Champion of Clean


WADE Canada values our industry's trailblazers. Get to know Cybera, August's Champion of Clean.

WADE Canada spoke with Robin Winsor, President and CEO of Cybera

Q.   What are data centers?

A.  Data centers house the computing and communication equipment necessary to transmit, store and secure digital information. All of a business' computer operations (email, Internet, and applications) are controlled within the data center.


Q. Where are they ideally located?

A. Data centers need to be kept cool, to keep from overheating. This usually requires 24 hours/day of powerful air conditioning. They need access to a reliable power and networking source. And they need to be in a physically neutral environment that is not prone to frequent vibrations or damage of any kind. The “sweet spot” on earth lies at 50-55 degrees latitude on either side of the equator. In the northern hemisphere, if you move south, more energy is required for cooling, too north and it’s too cold to operate efficiently. Alberta and much of Canada lie at this latitude, so there is potential for future development.

Q. Why is the footprint of interest?

A. The energy requirements of data centers are intense. The Information and Communication Technology industry accounts for around two per cent of all global greenhouse gas emissions, and these emissions are expected to double by 2020 (surpassing the carbon emissions of the world's airplanes).

Q. Given current and anticipated technological advancements, what does the future data center look like?

A. Future data centers will need to be smaller, more efficient, and less energy-intensive. This will mean a rise in cloud computing, where a small number of data centers will host most of the world's servers and online resources. There will be more data centers that run on renewable energy, as is being investigated by the GreenStar project (Cybera manages the Calgary data center for this project and it runs on solar power). There is also the possibility of moving more data centers to colder climates (like northern Quebec or Iceland), where less air conditioning would be required to keep them running at an ideal temperature.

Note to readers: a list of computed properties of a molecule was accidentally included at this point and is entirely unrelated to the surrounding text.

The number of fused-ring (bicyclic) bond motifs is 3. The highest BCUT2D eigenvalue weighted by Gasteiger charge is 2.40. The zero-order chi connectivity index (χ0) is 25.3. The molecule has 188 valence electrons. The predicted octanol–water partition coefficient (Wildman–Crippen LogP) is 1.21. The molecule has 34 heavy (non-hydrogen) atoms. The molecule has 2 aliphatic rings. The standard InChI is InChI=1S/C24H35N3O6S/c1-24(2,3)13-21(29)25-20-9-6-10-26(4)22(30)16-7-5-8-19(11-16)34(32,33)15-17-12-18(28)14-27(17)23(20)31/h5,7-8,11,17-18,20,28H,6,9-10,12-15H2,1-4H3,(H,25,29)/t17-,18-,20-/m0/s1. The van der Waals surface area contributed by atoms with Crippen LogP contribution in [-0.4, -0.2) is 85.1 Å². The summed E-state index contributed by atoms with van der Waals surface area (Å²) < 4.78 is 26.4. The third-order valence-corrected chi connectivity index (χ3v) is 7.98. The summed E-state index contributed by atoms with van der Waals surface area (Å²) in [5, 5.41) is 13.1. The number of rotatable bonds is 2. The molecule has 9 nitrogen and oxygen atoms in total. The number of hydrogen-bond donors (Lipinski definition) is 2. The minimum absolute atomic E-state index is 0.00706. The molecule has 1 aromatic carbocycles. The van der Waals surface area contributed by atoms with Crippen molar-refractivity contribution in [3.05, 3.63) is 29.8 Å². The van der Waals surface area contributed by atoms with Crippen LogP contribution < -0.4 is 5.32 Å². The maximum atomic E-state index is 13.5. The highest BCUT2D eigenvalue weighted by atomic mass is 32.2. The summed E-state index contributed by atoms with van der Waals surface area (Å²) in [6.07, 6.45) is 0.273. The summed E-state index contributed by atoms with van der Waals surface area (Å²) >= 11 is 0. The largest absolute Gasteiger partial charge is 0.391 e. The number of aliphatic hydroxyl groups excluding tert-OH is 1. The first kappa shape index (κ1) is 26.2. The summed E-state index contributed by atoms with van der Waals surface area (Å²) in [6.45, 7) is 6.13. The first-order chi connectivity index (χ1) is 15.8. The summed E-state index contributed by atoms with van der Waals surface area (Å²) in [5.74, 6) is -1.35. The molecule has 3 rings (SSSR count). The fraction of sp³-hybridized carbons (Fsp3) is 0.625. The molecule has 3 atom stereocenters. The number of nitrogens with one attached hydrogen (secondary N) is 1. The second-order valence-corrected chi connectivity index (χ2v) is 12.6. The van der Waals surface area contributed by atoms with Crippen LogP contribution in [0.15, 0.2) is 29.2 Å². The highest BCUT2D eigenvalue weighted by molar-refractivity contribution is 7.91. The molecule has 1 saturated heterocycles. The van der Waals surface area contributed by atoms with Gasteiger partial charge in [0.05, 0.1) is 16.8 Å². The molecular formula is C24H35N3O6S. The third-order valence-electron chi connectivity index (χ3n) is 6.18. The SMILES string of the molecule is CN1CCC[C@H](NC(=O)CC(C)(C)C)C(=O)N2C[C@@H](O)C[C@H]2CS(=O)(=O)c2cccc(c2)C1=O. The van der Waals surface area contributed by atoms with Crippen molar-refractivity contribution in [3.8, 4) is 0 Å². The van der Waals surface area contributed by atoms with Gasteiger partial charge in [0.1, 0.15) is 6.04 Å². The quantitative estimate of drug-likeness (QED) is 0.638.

Q. How does this impact our energy economy?

A. By reducing the energy requirements of data centers, businesses and individuals stand to make significant cost savings, and everyone gains from an industry with a reduced impact on the environment.

Q. Tell us a little bit more about the GreenStar Project, what are you hoping to achieve?

A.The GreenStar Network aims to study the viability of ICT systems that run on renewable energy sources. To achieve this, the program has sponsored five computer centre nodes supporting a cloud computing network across Canada that rely on solar rays, wind or water sources.

Cybera is running a pilot project, in cooperation with the GreenStar Network (GSN) to put a small data center, a small solar powered “node” if you will, which is basically a little data center in a box that serves as a demonstration, a pilot technology.  It runs so that when the sun comes up and it starts receiving power, it can communicate with other centers which may be losing power, whether it is sun or wind, allowing for jobs to move seamlessly according to power availability.  Ideally you could have these kinds of data center operations located around the world, so that no matter where the sun shines, or wind blows, you can still run your operations, thus reducing the footprint.

Trying to measure and quantify the energy savings is of interest, and we are working with the Research Center at the University of Calgary to know how effective that was; how much carbon exactly was saved by not powering up from the grid, versus solar.

What are the standards in this area?

Standards in this area are very new, about a year old now. But we can now quantify and measure the carbon footprint of equipment in a data center, do calculations in a standard way, and these have become international standards under ISO. Thus we can determine exactly how efficiently the equipment is being used. The efficiency of power usage or the Power Utilization Efficiency (PUE) is the ratio of total amount of power used by a data center to the power delivered to computing equipment, that is, how much of the power is actually used by the computing equipment, versus that for cooling and other overhead. A PUE of less than 1.1 is considered excellent. It means that hardly any power is being wasted.  Older inefficient centers can run as high as a PUE of 3 or more.

So when it comes to data centers, what should businesses know?

So if, for example, a large corporation was considering moving their in-house data, when selecting a data center they can ask, what is your PUE? How efficiently are you using the power that can be consumed to run our computers?


About Cybera

Cybera is a collective made up of Alberta’s universities and research organizations, school districts, not-for-profit associations, and private sector companies in the networking and computing world. They share an interest in Alberta’s innovation ecosystem – ranging from youth education, to university research, to applied pilots in the private sector, either in start-ups or existing companies.

To know more about Cybera, please visit http://www.cybera.ca/

"Did you know large corporations like Google and Facebook are using creative and innovative ways to increase their data center efficiency?"

Read about what they are doing here:

Google:  http://www.wired.com/wiredenterprise/2012/08/google-finland-data-center/

Facebook: http://opencompute.org/2012/08/09/water-efficiency-at-facebooks-prineville-data-center/

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